> > address-policy-wg at ripe.net
> > Subject: Re: [ppml] Revising Centrally Assigned ULA draft
> > 
> > 
> > On Jun 15, 2007, at 8:14 AM, JORDI PALET MARTINEZ wrote:
> > 
> > > If you doubt about folks stating anything, then you should read
> > > *before*
> > > minutes of meetings. I'm now off-line in a plane, so can't 
> > point you 
> > > to a specific URL, but this has been said at least in one ARIN 
> > > meeting.
> > >
> > > It has been clear across all this discussion in several exploders, 
> > > that there are both opinions, people that want ULA-C and 
> > people that 
> > > don't. What you need to be smart here is to realize that those than 
> > > don't want ULA-C have no any objective reason to oppose to 
> > it, because 
> > > implementing ULA-C has no negative impact in others. While 
> > opposing to 
> > > it has negative impact to
> > > all: Folks will use global space (PA or PI) for doing the 
> > function of 
> > > ULA-C an this is a waste, yes a small waste but a waste.
> > >
> > Jordi,
> > 	You have this backwards.  Using PI for the purposes of 
> > ULA-C is no waste at all.  Sectioning off a huge chunk of 
> > address space for ULA-C is the waste.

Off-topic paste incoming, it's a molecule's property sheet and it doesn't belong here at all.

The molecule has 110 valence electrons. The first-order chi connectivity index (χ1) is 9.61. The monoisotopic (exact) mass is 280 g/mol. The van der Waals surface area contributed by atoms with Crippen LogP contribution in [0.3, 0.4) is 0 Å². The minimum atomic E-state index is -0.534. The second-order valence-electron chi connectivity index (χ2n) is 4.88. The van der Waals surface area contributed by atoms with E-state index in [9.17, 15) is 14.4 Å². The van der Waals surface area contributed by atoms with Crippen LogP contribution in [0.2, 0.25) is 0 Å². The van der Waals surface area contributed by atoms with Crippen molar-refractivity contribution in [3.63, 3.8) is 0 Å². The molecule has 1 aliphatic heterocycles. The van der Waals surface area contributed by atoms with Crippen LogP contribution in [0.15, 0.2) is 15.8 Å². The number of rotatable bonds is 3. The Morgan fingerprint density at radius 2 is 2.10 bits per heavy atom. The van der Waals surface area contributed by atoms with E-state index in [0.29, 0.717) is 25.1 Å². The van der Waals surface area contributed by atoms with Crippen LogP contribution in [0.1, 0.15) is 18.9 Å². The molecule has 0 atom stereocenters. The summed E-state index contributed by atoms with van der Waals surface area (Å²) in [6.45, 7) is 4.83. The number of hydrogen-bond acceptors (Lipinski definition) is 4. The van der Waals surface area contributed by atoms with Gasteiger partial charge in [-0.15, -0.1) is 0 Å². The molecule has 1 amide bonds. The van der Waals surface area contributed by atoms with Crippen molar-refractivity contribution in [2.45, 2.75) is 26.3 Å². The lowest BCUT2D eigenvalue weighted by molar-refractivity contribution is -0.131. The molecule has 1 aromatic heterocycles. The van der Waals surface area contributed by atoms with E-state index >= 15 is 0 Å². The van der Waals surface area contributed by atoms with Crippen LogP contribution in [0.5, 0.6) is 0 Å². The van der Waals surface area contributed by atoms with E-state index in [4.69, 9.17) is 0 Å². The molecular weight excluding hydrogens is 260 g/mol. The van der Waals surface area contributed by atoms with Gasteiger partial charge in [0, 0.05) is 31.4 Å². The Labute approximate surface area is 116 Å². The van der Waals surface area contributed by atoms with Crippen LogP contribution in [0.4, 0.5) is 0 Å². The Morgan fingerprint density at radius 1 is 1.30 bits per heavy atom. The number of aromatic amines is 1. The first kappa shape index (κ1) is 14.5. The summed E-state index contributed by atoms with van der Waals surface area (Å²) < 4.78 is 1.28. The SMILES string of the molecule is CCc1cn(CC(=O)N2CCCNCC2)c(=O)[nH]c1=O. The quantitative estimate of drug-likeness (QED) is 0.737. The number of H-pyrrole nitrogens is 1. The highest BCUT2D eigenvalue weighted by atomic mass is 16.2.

> > If it's all PI, then, it can seamlessly move between being 
> > unrouted or routed as the address-holder sees fit and as 
> > needs change.  If it is set aside as ULA, then, the address 
> > space is forever wasted and cannot (theoretically) be used as 
> > routable space, no matter how little of it is needed for ULA-C.
> > 
> > 	Those of us who oppose ULA-C have what we believe to be 
> > an objective position that it provides no additional benefit 
> > over PI space while simultaneously creating some unnecessary 
> > classification of addresses that makes their status in the 
> > routing table ill-defined at best.  In our opinion, this 
> > carries the potential for significant consequences globally.
> > 
> > 	Just because we do not agree with you does not mean 
> > that our concerns are not legitimate.
> > 
> > 	Do I think UUNET and others should be able to get 
> > secondary microallocations to solve the problem they 
> > presented? Absolutely.  Do I think that we need to set aside 
> > a /8, /12, /16, or whatever separate from the rest of PI 
> > space to do it? No.
> > We should just issue them a /48 or whatever it is they need 
> > from the general pool of available PI space and be done with 
> > it.  No waste at all.  No negative consequences to anyone.  
> > No ambiguous status as to where you can or can't route the 
> > addresses, etc.
> > 
> > Owen
> >